Death At A Funeral

I’ve been to quite a few funerals in my lifetime, as I am sure many of you have as well. Some of them were tragic and heart-wrenching, while others were mostly celebratory.

Often times the feel or tone of a funeral service is determined or at least significantly influenced by the deceased (i.e., what type of life he or she lived) or situations surrounding the deceased (i.e., family feuds, etc.). But then there are other times when it is impacted by those who are participating in the service, or, as some would say, those who are on program.

How we carry out our part in the service can either help console the family or make it feel like death at a funeral to them. So what follows is just a few concise pointers to help us all do better at fulfilling the roles that we may be assigned to at a funeral service, so that the family (and those in attendance) will experience comfort from our participation.

*Note: Funeral services can differ depending on a person’s culture, city, church denomination, etc. I am primarily writing from my perspective and experience as an African-American who lives in the South, namely Texas, and who has attended and is familiar with funerals of the traditional Black Baptist persuasion.*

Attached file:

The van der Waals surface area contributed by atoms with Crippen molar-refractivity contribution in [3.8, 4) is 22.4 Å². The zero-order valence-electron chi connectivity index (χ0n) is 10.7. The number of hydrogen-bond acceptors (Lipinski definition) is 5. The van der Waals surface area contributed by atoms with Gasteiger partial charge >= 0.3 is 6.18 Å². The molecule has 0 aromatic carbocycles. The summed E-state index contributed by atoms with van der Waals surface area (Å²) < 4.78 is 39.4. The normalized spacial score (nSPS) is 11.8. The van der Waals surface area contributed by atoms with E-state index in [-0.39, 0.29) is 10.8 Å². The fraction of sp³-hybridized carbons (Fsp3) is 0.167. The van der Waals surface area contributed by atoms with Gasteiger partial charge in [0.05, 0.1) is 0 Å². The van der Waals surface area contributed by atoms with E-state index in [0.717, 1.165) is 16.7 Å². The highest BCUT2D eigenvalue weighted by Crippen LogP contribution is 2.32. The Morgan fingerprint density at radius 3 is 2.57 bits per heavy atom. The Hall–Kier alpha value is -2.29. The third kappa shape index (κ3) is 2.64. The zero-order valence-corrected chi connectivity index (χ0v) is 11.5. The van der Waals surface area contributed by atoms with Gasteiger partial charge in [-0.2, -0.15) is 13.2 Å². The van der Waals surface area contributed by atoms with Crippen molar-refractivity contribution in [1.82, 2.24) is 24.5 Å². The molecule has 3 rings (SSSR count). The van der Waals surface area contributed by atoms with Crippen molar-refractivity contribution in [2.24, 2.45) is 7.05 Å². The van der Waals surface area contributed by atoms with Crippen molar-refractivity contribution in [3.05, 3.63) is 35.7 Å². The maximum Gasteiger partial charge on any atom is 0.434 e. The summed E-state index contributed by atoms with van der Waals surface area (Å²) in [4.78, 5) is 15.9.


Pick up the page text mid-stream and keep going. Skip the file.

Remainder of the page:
Scripture Reading

Pastors/Preachers: Pick a text that is appropriate for the occasion. I know that sounds elementary, but you’d be surprised (maybe not) to know that some of us actually fail to do this. If you don’t know what to read, then ask a seasoned pastor/preacher, or go and purchase a copy of a Minister’s Manuals for Funerals, Weddings, etc. And when you stand to read the Scripture, read the Scripture! And then sit down! Too many times we take liberties to expound on the Scripture text when we have only been asked to read it. This is not the time for us to elaborate, cross reference, parse or define Greek or Hebrew words, “tune-up,” or whatever. Just read and then take your seat.

Prayer

Oh boy, where to begin? 🙂

  • It is always safe to pray to God on behalf of the family and friends in their time of loss. If you are not soundly familiar with the deceased, it is best not to pray about his or her life. Why? Because you might say something that is inaccurate. And, trust me, the family is listening.
  • Keep your prayer focused on Jesus and not the Devil.
  • Don’t “preach-pray.” If at any point you and I start talking to the people sitting in the seats/pews in our prayers, we have just ceased to pray.